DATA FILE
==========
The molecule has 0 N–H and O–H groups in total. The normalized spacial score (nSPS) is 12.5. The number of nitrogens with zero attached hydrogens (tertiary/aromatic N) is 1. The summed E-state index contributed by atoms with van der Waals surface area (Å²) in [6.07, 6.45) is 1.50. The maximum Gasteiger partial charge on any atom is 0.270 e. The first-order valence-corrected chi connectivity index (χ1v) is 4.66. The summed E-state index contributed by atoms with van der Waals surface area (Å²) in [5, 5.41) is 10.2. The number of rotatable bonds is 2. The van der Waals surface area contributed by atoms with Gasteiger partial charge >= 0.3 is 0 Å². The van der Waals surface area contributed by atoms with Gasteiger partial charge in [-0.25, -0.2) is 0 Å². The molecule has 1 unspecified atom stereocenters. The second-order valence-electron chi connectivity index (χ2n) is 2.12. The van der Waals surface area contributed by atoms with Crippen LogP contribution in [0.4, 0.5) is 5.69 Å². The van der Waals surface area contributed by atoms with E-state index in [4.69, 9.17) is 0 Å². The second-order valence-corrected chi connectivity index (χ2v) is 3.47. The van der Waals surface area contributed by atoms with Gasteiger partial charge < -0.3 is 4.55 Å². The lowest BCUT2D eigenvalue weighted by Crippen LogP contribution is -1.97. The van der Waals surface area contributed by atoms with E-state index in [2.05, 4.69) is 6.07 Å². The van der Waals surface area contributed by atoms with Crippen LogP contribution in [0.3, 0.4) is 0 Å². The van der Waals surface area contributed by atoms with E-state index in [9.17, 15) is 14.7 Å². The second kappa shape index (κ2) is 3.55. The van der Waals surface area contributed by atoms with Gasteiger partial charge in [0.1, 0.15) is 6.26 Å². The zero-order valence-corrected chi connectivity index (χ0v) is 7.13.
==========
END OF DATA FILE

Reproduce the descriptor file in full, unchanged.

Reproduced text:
The molecule has 0 N–H and O–H groups in total. The normalized spacial score (nSPS) is 12.5. The number of nitrogens with zero attached hydrogens (tertiary/aromatic N) is 1. The summed E-state index contributed by atoms with van der Waals surface area (Å²) in [6.07, 6.45) is 1.50. The maximum Gasteiger partial charge on any atom is 0.270 e. The first-order valence-corrected chi connectivity index (χ1v) is 4.66. The summed E-state index contributed by atoms with van der Waals surface area (Å²) in [5, 5.41) is 10.2. The number of rotatable bonds is 2. The van der Waals surface area contributed by atoms with Gasteiger partial charge >= 0.3 is 0 Å². The van der Waals surface area contributed by atoms with Gasteiger partial charge in [-0.25, -0.2) is 0 Å². The molecule has 1 unspecified atom stereocenters. The second-order valence-electron chi connectivity index (χ2n) is 2.12. The van der Waals surface area contributed by atoms with Crippen LogP contribution in [0.4, 0.5) is 5.69 Å². The van der Waals surface area contributed by atoms with E-state index in [4.69, 9.17) is 0 Å². The second-order valence-corrected chi connectivity index (χ2v) is 3.47. The van der Waals surface area contributed by atoms with Gasteiger partial charge < -0.3 is 4.55 Å². The lowest BCUT2D eigenvalue weighted by Crippen LogP contribution is -1.97. The van der Waals surface area contributed by atoms with E-state index in [2.05, 4.69) is 6.07 Å². The van der Waals surface area contributed by atoms with Crippen LogP contribution in [0.3, 0.4) is 0 Å². The van der Waals surface area contributed by atoms with E-state index in [9.17, 15) is 14.7 Å². The second kappa shape index (κ2) is 3.55. The van der Waals surface area contributed by atoms with Gasteiger partial charge in [0.1, 0.15) is 6.26 Å². The zero-order valence-corrected chi connectivity index (χ0v) is 7.13.